Excluding Linux system made Williams’ quality survey accessible and relevant

To the Editor:

In their letters to the editor,

both Ying Xiao ’08 and Christian Csar ’10 are more dogmatic than realistic. In their speed to defend the Linux family of operating systems, they ignore the truth in Barrett Williams’ analysis.

The hardware-incompatibility issues that Williams mentions are very real and ultimately crippling for all versions of Linux. As I am writing this letter on a new Dell Inspiron 1520, I can report that while running Ubuntu 7.10 (the version of Linux referenced by both writers in their letters), the webcam, eye-candy, wireless, and audio all are either weaker than Windows or completely unusable. Casual computer users never want to have these problems, much less try to fix them. They’ll just use the prepackaged Windows Vista that works out of the box.

As for the software available for Linux, the best open-source software gets a Windows version anyways (see: Firefox, Thunderbird, Open Office). And while Windows users can video chat on AIM and Mac OSX users have their beloved iChat for the same, Linux’s Pidgin still lacks video and audio capabilities. Do you buy music from the iTunes store? Don’t use Linux. Do you play popular games? Stick with Windows.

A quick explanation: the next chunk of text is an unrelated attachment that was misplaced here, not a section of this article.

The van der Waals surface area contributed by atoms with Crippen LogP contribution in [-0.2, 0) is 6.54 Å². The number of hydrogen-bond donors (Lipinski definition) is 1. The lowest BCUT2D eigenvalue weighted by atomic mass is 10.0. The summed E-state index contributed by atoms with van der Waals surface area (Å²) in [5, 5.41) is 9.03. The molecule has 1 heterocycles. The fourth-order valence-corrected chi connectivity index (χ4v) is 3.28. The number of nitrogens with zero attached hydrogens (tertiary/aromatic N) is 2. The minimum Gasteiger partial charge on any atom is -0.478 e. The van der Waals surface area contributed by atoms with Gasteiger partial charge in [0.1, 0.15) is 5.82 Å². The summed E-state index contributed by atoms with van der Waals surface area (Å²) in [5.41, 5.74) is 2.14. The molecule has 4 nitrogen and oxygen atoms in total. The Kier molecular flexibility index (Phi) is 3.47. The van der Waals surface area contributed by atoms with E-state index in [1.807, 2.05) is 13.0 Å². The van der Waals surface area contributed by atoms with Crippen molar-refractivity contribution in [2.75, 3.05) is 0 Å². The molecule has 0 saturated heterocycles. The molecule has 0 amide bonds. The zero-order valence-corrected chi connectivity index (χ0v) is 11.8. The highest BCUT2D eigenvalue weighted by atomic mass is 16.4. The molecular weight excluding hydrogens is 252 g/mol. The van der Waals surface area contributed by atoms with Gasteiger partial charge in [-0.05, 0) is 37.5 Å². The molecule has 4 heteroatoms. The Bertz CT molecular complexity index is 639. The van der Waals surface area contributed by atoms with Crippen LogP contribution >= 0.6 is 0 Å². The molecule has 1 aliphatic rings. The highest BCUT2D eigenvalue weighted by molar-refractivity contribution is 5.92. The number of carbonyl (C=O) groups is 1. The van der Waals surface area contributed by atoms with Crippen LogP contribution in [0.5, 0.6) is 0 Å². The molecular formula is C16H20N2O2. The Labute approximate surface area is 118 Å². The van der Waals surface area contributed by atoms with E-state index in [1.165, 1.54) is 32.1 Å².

As someone who’s been using Linux for 8 years, I can safely say that it is not ready for the majority of casual end users who lack patience, time and technical expertise.

Too often, tech-savvy individuals make the assumption that all people share their view of a computer as an adventure rather than a tool. Excluding Linux was good journalism; in doing so, Mr. Williams made his column accessible and relevant for all individuals, regardless of their technical background.

Julian Rajeshwar

Nov. 12

Rajeshwar is a sophomore in Jonathan Edwards College.

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